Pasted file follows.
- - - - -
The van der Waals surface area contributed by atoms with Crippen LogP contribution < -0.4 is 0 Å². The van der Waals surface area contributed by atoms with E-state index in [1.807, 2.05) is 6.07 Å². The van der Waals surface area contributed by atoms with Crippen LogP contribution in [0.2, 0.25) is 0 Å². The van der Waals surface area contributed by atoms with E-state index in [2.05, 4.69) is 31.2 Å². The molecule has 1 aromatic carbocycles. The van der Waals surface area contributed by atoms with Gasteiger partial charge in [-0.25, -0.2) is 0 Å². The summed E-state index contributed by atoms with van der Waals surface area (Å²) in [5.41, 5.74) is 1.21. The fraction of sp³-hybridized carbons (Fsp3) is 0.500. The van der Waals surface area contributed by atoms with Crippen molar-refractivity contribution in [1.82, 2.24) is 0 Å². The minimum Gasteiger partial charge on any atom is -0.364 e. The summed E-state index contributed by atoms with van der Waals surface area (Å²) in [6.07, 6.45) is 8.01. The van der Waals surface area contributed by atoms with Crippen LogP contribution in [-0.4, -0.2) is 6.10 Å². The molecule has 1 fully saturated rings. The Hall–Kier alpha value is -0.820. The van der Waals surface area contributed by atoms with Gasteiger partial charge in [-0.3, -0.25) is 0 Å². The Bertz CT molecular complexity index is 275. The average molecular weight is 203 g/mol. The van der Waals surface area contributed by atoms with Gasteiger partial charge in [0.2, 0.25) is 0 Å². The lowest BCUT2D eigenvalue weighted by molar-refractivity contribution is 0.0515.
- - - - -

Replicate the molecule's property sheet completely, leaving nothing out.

The van der Waals surface area contributed by atoms with Crippen LogP contribution < -0.4 is 0 Å². The van der Waals surface area contributed by atoms with E-state index in [1.807, 2.05) is 6.07 Å². The van der Waals surface area contributed by atoms with Crippen LogP contribution in [0.2, 0.25) is 0 Å². The van der Waals surface area contributed by atoms with E-state index in [2.05, 4.69) is 31.2 Å². The molecule has 1 aromatic carbocycles. The van der Waals surface area contributed by atoms with Gasteiger partial charge in [-0.25, -0.2) is 0 Å². The summed E-state index contributed by atoms with van der Waals surface area (Å²) in [5.41, 5.74) is 1.21. The fraction of sp³-hybridized carbons (Fsp3) is 0.500. The van der Waals surface area contributed by atoms with Crippen molar-refractivity contribution in [1.82, 2.24) is 0 Å². The minimum Gasteiger partial charge on any atom is -0.364 e. The summed E-state index contributed by atoms with van der Waals surface area (Å²) in [6.07, 6.45) is 8.01. The van der Waals surface area contributed by atoms with Crippen LogP contribution in [-0.4, -0.2) is 6.10 Å². The molecule has 1 fully saturated rings. The Hall–Kier alpha value is -0.820. The van der Waals surface area contributed by atoms with Gasteiger partial charge in [-0.3, -0.25) is 0 Å². The Bertz CT molecular complexity index is 275. The average molecular weight is 203 g/mol. The van der Waals surface area contributed by atoms with Gasteiger partial charge in [0.2, 0.25) is 0 Å². The lowest BCUT2D eigenvalue weighted by molar-refractivity contribution is 0.0515.